Superdrug has announced the launch of its new Fertility Test Service.
The high street health store says the idea behind the new initiative is to give women more information about their fertility – and enable them to take greater control of their reproductive health.
In a nutshell, the new service consists of five different fertility blood tests, which can be ordered through an online doctor, taken at home and sent off for the results.
These are made up of an AMH test, a progesterone test, these two tests combined in one, a pituitary profile test and a polycystic ovary syndrome test – with prices starting from £39.99 for one.
What is offered in the Superdrug Fertility Test Service?
- AMH test, £76.99 – This test checks whether the number of eggs you have is normal for your age.
- Progesterone test, £39.99 – This test checks if you have released an egg during your menstrual cycle.
- AMH and progesterone test, £97.99 – This is a combination of the two above test kits.
- Pituitary profile test, £84.99 – This test checks that the pituitary gland is producing the right level of hormones, which can affect the way the ovaries work.
- Polycystic ovary syndrome (PCOS), £65.99 – This test checks whether you may have a condition that could be affecting the release of your eggs.
If customers are unsure which one to opt for, they can also get an online consultation for £5.
As part of this consultation, individuals will be asked to fill out a quick online questionnaire. This will then be reviewed by Superdrug’s team of online doctors, who will work with the patients to identify which fertility tests are best-suited to them.
Ultimately, it’s about giving women more accessibility and control of their reproductive health.
Dr Sara Kayat, Superdrug’s medical ambassador, says: ‘For women that have been trying to get pregnant and not succeeding, or for those who are just curious about their fertility, easy access to blood tests may help provide answers and signpost them in the right direction.’
But how helpful will these tests be?
Julianne Boutaleb, a perinatal psychologist who specialises in fertility issues, tells Metro.co.uk: ‘Anything that brings fertility discussions out into the open is great.
‘Often I see individuals and couples who are shell-shocked by finding out that they are not able to conceive – and a lot of the issues that these initial tests would pick up on are some of the reasons why they are having difficulty conceiving.
‘However, while I am delighted this discussion is coming out into the open (and is now more accessible for people potentially through these Superdrug tests) my word of caution is that all of these different hormones work in tandem with each other.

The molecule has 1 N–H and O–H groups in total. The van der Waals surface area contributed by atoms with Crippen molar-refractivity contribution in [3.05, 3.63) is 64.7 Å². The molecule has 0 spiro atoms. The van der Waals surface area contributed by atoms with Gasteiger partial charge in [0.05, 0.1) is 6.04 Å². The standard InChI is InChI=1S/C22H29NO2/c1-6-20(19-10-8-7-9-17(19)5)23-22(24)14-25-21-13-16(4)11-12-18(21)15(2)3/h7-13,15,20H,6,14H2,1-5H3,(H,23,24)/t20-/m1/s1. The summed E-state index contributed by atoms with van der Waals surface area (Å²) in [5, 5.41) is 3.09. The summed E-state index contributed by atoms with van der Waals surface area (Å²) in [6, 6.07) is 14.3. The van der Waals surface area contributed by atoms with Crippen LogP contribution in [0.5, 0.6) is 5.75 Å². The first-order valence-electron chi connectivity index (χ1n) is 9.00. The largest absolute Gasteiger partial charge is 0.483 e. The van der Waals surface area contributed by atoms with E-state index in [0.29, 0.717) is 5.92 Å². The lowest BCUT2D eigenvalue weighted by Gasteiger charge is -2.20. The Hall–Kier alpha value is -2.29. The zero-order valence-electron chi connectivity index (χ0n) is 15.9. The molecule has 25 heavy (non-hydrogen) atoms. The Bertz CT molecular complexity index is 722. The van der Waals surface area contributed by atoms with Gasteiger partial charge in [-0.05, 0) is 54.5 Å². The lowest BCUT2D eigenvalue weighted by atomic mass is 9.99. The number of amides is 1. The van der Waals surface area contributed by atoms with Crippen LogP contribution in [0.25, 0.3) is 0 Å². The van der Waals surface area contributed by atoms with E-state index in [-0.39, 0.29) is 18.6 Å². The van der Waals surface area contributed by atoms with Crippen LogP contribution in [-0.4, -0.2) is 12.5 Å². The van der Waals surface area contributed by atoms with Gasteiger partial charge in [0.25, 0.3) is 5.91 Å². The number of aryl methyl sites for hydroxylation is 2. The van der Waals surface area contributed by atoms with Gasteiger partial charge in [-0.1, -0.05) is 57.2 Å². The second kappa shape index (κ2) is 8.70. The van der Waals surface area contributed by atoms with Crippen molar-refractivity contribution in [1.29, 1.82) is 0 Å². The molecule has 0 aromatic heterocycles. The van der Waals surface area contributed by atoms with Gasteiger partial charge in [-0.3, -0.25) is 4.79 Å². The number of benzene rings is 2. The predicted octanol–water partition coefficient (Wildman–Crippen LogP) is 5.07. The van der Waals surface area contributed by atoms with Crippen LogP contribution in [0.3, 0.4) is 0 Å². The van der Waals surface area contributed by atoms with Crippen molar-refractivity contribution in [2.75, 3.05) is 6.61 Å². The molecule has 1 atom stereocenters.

‘What I’m worried about is that the Superdrug tests only really focus on female fertility, when we know that male fertility is also part of the equation with couples who are trying to conceive – so that’s not picked up
‘So the danger would be that a woman would get very good results, or ones in the normal range in any of these tests, but if they don’t know enough about what’s happening with their male partner then potentially they are going to have a sense of false optimism.’
Julianne adds that the other thing is that these tests don’t take into account any structural or gynaecological issues that may be impacting a woman’s ability to conceive.
This might be endometriosis or problems with the fallopian tube and womb lining.
She continues: ‘The danger is that it has to be seen within the context of any gynaecological issues the woman may have had previously, And if they are in a hetrosexual couple, then it has to be seen within the context of their partner’s fertility as well.
‘So, yes, it’s good to see that the conversation has been raised and great to see that it’s accessible, in terms of what people can find out about their fertility potential, but it needs to be looked at within the other factors.’
Julianne also stresses it’s vital that emotional support is in place for people who receive difficult news – something that isn’t a focus of the new Superdrug campaign.
She adds: ‘The danger with this is just focusing on the physical aspect. Any results that come from these tests have to be seen within a psychological context – people might have very strong feelings about what they found out, so where do they get that support?’
‘What if someone finds out that their AMH level is not within the normal range and their ovarian reserve is low – what is the psychological support? Do they go back to Superdrug? Do they have lists of people to hand that they can reach out to?’
This is definitely something to consider – as currently the service seems to focus on solely testing and results, rather than aftermath.
For anyone currently going through fertility problems remember there are a number of helpful resources out there – including the NHS and Fertility Network UK.
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